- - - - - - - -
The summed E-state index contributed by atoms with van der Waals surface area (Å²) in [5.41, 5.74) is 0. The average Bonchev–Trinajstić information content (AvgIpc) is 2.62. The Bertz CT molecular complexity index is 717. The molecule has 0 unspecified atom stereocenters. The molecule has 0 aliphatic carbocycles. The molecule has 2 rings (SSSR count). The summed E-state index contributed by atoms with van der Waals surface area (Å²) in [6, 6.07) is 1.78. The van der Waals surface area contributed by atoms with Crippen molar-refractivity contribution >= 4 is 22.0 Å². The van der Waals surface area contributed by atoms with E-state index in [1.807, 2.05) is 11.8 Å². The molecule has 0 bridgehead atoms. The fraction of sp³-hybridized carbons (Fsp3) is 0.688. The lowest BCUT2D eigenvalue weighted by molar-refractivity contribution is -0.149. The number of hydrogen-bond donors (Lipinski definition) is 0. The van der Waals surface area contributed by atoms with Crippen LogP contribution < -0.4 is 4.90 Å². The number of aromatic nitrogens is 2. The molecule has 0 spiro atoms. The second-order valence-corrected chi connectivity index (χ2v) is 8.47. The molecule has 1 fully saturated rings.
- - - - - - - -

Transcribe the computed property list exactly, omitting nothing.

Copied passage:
The summed E-state index contributed by atoms with van der Waals surface area (Å²) in [5.41, 5.74) is 0. The average Bonchev–Trinajstić information content (AvgIpc) is 2.62. The Bertz CT molecular complexity index is 717. The molecule has 0 unspecified atom stereocenters. The molecule has 0 aliphatic carbocycles. The molecule has 2 rings (SSSR count). The summed E-state index contributed by atoms with van der Waals surface area (Å²) in [6, 6.07) is 1.78. The van der Waals surface area contributed by atoms with Crippen molar-refractivity contribution >= 4 is 22.0 Å². The van der Waals surface area contributed by atoms with E-state index in [1.807, 2.05) is 11.8 Å². The molecule has 0 bridgehead atoms. The fraction of sp³-hybridized carbons (Fsp3) is 0.688. The lowest BCUT2D eigenvalue weighted by molar-refractivity contribution is -0.149. The number of hydrogen-bond donors (Lipinski definition) is 0. The van der Waals surface area contributed by atoms with Crippen LogP contribution < -0.4 is 4.90 Å². The number of aromatic nitrogens is 2. The molecule has 0 spiro atoms. The second-order valence-corrected chi connectivity index (χ2v) is 8.47. The molecule has 1 fully saturated rings.